I took my camera down to the lake last night. The shoreline, battered and bruised from a season of high water and wicked waves, is no longer tranquil. Perhaps we are all gawkers come to stare at the wreckage. I didn't look specifically for scenic beauty this time, instead I took pictures of people.
In time the jagged shore will recover and perhaps our tranquil, pebble beaches will return...
Life presents lots of little opportunities to make your neighbor's day just a little brighter. This week has presented several.
My son locked himself out of his car Sunday evening. I went to "help" him. He'd hoped to jimmy the lock himself and so I hesitated in calling the locksmith who had rescued me a month or so ago. I shouldn't have hesitated. I ended up calling in the end, but not before my boy, in a moment of frustration, gave the tire a good swift kick and injured his foot in the process. (He said he forgot he wasn't wearing his steel toed boots.)
Yesterday I stopped in Wegman's for a salad on my way to the pottery studio. I followed an elderly couple out of the store. He pushed a small cart with a few bags and held her hand as she toddled/shuffled along beside him. Out the door, through the entry, and into the parking lot he held her hand. He never let go. They stopped beside a little blue car parked in the handicapped area where he opened the door and attempted to lead her into the car. She resisted, not wanting to leave her cart of groceries.
My two years spent in the memory care unit have left me a little braver. I stepped toward the gray haired couple and said to the man, "I'll stand with her." I took her hand. He smiled and said, "She wants me to put these in first." He loaded four small bags into the hatch of his car while I held the hand of his sweetheart. She smiled at me me, put her head on my shoulder, and kissed my cheek. "I think you must be a honey," I told her. She smiled again and hugged me, and he said, "She is." And then he thanked me, took her hand and gently put her into the car.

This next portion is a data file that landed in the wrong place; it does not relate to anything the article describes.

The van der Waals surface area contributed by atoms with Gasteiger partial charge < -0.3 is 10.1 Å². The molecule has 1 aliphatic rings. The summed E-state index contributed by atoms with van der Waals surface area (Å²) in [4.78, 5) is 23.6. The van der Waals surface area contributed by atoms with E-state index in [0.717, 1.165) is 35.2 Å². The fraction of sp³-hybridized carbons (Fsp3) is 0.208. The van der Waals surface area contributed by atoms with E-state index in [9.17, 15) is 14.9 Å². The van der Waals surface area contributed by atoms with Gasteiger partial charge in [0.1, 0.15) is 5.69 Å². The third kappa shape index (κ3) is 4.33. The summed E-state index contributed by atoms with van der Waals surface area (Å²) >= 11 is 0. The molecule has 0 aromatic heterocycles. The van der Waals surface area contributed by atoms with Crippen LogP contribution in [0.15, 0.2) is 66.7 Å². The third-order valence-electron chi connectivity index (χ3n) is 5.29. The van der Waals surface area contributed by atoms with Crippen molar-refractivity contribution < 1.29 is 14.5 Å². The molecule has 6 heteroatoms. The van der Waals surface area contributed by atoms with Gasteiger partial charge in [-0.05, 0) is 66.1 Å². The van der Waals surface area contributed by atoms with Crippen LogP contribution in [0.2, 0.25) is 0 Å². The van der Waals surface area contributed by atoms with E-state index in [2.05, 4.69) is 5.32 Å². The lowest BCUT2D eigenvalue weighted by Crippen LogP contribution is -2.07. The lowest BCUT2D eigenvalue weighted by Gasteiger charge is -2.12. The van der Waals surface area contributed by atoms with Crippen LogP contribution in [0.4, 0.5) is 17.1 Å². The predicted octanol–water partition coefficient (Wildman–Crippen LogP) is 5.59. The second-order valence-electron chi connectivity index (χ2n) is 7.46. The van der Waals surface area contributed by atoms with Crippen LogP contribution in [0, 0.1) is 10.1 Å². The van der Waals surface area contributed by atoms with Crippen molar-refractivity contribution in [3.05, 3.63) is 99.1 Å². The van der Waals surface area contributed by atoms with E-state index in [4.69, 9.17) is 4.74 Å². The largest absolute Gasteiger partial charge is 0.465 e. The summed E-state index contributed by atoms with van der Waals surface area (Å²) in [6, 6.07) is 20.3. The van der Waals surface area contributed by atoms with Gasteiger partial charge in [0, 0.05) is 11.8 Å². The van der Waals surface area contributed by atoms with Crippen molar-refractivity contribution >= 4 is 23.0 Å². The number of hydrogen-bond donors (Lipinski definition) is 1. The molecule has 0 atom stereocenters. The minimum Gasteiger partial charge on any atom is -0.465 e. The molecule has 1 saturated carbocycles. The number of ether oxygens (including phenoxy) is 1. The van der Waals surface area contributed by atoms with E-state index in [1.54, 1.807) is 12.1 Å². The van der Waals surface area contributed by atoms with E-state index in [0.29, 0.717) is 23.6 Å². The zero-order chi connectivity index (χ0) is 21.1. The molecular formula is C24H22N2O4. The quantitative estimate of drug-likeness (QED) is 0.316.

I left a little speechless and headed for the pottery studio.
I love the babies at work and I've come to realize just how much I've missed with my own grandchildren. It's hard to admit my inner reserves were so low for so long that I literally didn't have anything left to give. It's also kind of ironic that it's been children who have filled me up again. Some folks are skeptical, but I really do love this job.
PS. I may be on KP come September. Something new around every corner.
After skipping along the shore at B Foreman Park and getting soaked by a monster wave, we headed east toward Sodus Point to see what was happening down at the pier. We found more wildness. Same lake, same crazy waves, with an added twist. Sand.
I saw it before I got out of the van, but didn't fully comprehend what I was seeing. The air looked cloudy, almost like it was full of smoke or fog. But it was neither of those, it was instead little grains of beach. I stepped out of the vehicle and into a giant sandblaster.